It was recently suggested by someone that I might be someone who should support Rupert Murdoch in his quest to dominate the sports broadcasting world. This was extrapolated from the fact that I have sometimes offered my admiration for the way the Premier League and its clubs have fared in European and global terms by using the money given by Sky for the rights to show games.
I loathe the unending march of Sky towards buying every major sporting event so those of us who do not want to fill Murdoch’s vault are not able to watch but given the unfortunate fact that this seems to be the way of things at the moment my enthusiasm for the way the Premier League has used this money is certainly real.
The television money raised by the collective agreement with the league has been spread evenly across the Premiership clubs and used to support lower league teams as well. This is a markable improvement on the situation in particularly Spain where Real Madrid and Barcelona dominate the earnings from TV revenue.
Now UEFA president Michel Platini seems to wish to do that same on the European international front. There are plans to sell the broadcasting and marketing rights to internationals as a collective package along the same lines as the Premier League model and then distributed equally amongst all the different associations.
The top European nations are, as you may imagine, suspicious of this plan as it would more than likely see their respective incomes diminish in the short term.
Competitiveness seems to be the name of the game for Platini at present. As with his newly passed plans for financial regulation of clubs with them not being allowed to spend more than they earn, these new plans should narrow the gap between the bottom clubs and top clubs but this time on a grander scale.
Smaller nations will be able to invest more in their respective leagues and player development facilities, allowing them a better chance of competing with those nations which at present are more attractive for sponsors and broadcasters and are able to negotiate better deals because of it.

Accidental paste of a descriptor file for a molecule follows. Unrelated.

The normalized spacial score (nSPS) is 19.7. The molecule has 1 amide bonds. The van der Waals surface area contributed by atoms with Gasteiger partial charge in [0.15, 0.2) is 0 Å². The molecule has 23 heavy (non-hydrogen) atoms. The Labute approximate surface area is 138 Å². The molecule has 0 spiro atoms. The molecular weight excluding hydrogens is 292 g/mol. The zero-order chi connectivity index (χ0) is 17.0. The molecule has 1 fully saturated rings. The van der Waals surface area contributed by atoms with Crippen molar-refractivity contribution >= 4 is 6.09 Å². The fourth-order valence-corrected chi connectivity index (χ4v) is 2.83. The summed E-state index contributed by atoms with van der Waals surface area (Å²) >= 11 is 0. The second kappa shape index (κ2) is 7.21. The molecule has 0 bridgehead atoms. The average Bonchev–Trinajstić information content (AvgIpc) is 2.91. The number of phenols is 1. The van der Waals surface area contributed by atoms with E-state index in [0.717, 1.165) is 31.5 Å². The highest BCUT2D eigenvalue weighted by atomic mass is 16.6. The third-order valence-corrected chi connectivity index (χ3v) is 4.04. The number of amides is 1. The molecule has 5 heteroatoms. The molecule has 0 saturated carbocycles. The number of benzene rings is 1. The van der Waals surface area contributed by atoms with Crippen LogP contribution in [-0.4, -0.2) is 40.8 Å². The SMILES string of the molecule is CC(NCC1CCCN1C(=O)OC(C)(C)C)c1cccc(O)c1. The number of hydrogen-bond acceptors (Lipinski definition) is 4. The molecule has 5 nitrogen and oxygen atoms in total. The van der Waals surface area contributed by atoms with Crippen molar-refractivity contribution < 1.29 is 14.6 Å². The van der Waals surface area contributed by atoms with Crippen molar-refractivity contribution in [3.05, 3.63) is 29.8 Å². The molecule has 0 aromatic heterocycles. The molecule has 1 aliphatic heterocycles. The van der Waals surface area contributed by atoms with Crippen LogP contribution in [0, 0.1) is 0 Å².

This should be good news for Scotland and the SPL who have endured a dramatic fall from grace over the last decade or so. With the inability to secure large television or sponsorship deals, the SFA, league and clubs have found financial stability rather difficult to maintain. Extra centralised funds from UEFA would surely be gratefully received.
A word of caution though. Although the Premier League has been better than most at redistributing the money received from Sky across all the teams in the league it has left a monopolistic broadcasting structure in place. Despite the British competition commission ruling that Sky Sports could not have sole rights to Premier League games leading to ESPN picking up some, games have not been shown on free-to-air television since the Premier League’s inception in 1992 with viewers having to shell out exorbitant fees to buy Sky Sports, pricing some people out of watching their clubs on the television.
In 1992 the old English First Division clubs walked out of the football league to form the new Premier League and selling their television rights to Sky as they felt they were not getting the best deal before with rights being sold for less than they were worth to ITV. The danger for UEFA is that the football associations of the larger European footballing nations might consider a similar coup if they felt that Platini’s proposed deal wasn’t in their interests. I hope it doesn’t come to that as this should be progressive concept that will help maintain the competitive future of the game across Europe.